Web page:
buying a property with tenantsShould you buy a property with sitting tenants?

Have you found the perfect buy-to-let investment property in Southend but discovered it has sitting tenants? Before you consider buying property with tenants, or make an offer or walk away from the purchase, here are some points to consider. Property in Southend that’s for sale with sitting tenants, is often on the market at astonishing prices, regularly under the true market value.

If such a property does catch your eye, it is worth checking whether it’s occupied by someone with a “protected tenancy” under the Rent Act 1977 before you make an offer.

This fundamentally means the tenant – and possibly their spouse or another family member – has the right to live in the property for the rest of his or her life. Plus, they have the right to pay a “fair rent” which is usually considerably below market rates.

As a landlord, your ability to increase a protected tenant’s rent is also very limited. Until recently, this often meant landlords would only buy investment properties with vacant possession for obvious reasons.

However, houses for rent in Southend are increasingly sold by one landlord and bought by another if tenancy agreements began after 27 February 1997 because this was when assured short hold tenancies became the norm. The property comes complete with tenants, who remain in the property even though the owner changes.

This can be a relatively painless way of becoming a private landlord in Southend, as long as the tenant is paying the rent, you will be receiving income from the property from the start. Check very carefully early on in the discussions what rent the tenant is paying and ask for a full copy of their rent statement and tenancy agreement. When you view the property, you will be able to see how the tenants live their life. Ask them about the property, you may find they are very happy to fill you in on repairs that you might not otherwise notice.

The deposit regulations can trip up the unwary. Ask for a copy of the deposit certificate and check that the deposit was registered within 30 days of the tenancy beginning and the money is where it was supposed to be, and that the tenant received the proscribed information. If they did not, take careful legal advice from an expert before proceeding as you can find yourself unable to evict them should you need to.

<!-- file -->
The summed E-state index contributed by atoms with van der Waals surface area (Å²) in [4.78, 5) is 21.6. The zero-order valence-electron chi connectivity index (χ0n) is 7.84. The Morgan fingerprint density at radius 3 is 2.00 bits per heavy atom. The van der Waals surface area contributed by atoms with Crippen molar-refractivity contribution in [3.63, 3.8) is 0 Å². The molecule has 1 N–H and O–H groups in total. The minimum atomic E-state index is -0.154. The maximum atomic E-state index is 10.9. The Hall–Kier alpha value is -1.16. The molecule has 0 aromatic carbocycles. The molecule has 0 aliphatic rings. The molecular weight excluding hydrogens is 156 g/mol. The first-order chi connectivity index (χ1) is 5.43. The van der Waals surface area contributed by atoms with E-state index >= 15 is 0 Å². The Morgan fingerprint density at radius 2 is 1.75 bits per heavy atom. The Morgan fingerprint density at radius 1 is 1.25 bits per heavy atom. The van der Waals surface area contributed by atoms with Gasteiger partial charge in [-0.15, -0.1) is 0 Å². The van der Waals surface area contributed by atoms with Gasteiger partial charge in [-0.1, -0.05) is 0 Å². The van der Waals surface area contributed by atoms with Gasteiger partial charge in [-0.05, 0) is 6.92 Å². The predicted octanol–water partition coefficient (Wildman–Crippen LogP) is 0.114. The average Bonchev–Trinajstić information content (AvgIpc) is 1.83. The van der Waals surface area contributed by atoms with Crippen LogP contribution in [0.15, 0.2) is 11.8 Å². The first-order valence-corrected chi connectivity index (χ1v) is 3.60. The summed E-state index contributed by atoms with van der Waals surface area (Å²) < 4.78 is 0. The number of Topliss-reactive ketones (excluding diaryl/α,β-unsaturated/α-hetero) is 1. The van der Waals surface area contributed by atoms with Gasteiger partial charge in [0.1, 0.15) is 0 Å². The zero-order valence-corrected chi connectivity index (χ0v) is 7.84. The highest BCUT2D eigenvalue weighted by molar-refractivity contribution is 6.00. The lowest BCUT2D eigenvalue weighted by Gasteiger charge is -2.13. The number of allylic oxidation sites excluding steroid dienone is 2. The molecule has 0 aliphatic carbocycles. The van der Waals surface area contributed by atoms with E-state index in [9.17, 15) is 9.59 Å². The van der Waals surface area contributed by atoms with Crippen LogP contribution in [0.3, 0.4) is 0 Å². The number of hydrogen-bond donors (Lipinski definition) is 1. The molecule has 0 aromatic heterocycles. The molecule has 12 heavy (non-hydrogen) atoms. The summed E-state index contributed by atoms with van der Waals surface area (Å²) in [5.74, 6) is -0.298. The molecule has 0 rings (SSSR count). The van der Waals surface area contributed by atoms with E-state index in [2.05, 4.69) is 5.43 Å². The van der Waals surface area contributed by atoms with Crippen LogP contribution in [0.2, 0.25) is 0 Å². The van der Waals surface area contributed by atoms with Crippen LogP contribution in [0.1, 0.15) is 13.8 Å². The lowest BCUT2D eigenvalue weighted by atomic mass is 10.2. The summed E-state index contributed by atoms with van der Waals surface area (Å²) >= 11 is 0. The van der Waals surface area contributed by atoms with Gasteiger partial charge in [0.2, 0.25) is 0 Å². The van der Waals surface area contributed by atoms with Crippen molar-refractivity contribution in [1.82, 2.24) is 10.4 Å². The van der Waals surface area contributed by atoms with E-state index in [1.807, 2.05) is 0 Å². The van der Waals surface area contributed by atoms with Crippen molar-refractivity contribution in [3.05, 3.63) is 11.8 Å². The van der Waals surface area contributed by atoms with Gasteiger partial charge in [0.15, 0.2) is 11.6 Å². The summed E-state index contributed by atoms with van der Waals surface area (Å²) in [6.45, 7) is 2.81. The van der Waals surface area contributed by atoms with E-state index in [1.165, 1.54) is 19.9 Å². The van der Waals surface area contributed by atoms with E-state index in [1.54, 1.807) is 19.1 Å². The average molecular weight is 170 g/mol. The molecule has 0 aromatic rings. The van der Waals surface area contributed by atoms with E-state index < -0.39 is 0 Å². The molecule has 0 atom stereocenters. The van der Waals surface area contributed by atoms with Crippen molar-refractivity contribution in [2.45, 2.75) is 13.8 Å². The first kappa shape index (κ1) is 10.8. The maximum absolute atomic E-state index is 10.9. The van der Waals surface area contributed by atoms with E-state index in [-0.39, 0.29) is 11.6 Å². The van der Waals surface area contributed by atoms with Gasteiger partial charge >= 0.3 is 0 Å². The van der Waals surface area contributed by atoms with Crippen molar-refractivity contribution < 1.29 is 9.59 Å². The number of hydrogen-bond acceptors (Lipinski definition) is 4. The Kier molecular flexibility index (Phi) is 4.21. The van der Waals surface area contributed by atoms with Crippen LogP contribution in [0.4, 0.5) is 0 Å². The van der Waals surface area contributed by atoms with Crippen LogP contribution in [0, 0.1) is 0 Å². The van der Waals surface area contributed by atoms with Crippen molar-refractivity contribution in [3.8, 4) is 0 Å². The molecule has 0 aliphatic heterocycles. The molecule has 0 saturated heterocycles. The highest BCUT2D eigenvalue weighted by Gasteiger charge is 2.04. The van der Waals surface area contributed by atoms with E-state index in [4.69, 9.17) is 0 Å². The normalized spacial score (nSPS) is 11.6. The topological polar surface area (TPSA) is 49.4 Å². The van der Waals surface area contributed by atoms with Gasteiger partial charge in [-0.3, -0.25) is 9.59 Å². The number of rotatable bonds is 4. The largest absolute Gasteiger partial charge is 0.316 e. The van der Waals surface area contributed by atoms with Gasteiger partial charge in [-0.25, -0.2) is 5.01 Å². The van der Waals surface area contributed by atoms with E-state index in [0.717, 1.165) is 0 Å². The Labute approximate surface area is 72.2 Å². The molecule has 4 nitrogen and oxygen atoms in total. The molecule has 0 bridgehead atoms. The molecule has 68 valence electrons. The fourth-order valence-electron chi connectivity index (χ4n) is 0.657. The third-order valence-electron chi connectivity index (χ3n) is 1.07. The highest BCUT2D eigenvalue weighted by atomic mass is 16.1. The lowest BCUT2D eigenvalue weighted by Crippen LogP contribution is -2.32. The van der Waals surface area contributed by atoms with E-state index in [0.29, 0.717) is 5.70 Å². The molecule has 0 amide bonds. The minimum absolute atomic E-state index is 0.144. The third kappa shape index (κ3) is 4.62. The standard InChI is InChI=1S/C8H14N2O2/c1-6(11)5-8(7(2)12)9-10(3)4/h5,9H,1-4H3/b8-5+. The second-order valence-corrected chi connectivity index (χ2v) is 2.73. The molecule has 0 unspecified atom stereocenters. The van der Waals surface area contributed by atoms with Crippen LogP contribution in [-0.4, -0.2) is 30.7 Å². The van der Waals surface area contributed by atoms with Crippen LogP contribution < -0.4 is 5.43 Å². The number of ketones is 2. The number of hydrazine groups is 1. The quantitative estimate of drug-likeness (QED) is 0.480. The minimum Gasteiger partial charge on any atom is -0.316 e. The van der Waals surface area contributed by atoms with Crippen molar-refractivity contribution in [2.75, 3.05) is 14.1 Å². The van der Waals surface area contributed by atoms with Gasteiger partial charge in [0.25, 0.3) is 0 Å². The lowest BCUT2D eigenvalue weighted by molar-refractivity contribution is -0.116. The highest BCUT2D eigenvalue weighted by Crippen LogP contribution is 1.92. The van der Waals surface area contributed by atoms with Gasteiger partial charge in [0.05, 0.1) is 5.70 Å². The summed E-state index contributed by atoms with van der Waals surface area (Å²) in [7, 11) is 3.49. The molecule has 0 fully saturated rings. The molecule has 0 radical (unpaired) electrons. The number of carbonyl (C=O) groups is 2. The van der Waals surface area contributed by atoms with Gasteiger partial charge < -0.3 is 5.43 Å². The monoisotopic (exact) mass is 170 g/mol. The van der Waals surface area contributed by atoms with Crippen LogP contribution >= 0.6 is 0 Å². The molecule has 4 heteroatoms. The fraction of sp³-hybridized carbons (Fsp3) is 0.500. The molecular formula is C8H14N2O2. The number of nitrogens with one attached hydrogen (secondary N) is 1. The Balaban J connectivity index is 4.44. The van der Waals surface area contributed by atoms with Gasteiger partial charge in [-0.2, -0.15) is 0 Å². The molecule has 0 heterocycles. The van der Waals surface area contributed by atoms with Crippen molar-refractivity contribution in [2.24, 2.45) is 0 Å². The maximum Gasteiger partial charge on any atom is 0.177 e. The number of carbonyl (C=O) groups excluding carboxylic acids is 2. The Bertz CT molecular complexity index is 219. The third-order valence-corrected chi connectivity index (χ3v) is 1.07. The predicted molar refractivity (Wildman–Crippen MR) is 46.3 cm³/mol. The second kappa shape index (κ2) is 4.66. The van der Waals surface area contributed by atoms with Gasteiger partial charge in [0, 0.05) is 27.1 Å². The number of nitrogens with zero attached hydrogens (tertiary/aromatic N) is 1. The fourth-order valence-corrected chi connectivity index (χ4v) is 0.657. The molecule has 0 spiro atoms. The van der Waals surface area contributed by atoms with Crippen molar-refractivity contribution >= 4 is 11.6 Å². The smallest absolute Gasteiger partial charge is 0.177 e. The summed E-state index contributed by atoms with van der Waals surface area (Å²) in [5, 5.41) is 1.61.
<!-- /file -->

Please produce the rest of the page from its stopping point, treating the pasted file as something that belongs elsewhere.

Normally, if you purchase a property that is already being rented, you will take over the fixtures, furniture and fittings, which are usually included in the property’s asking price. This means you save some initial fitting out costs. Bear in mind, however, that if the tenant leaves you may still need to bring the property up to a better standard in order to find a new good tenant.

If the tenants are keen to remain in their home after the transfer of ownership, they are probably happy, which will give you, the landlord an easier life. And after all, that’s surely want all landlords are hoping for!

1 You should still make full enquiries about any existing tenants and take legal advice before going ahead with the purchase.

We are happy to offer half an hour of face-to-face advice to local landlords in difficult situations free of charge. Please telephone and ask to speak to Martin, Marcus or Crystal.

Amy Offord 600 753

Amy joined the firm in 2011 as an assistant property manager and has earned her place as a Senior Property Manager. She is studying for her ARLA technical award and has already taken her LLAS Accreditation exam. Amy is a very efficient and organised person who likes to resolve all property matters speedily and accurately. As Senior Property Manager, she oversees the property management department on a day to day basis, and manages more complicated procedures including court papers and evictions. She keeps her team of property managers focused and coordinated, ensuring nothing is forgotten.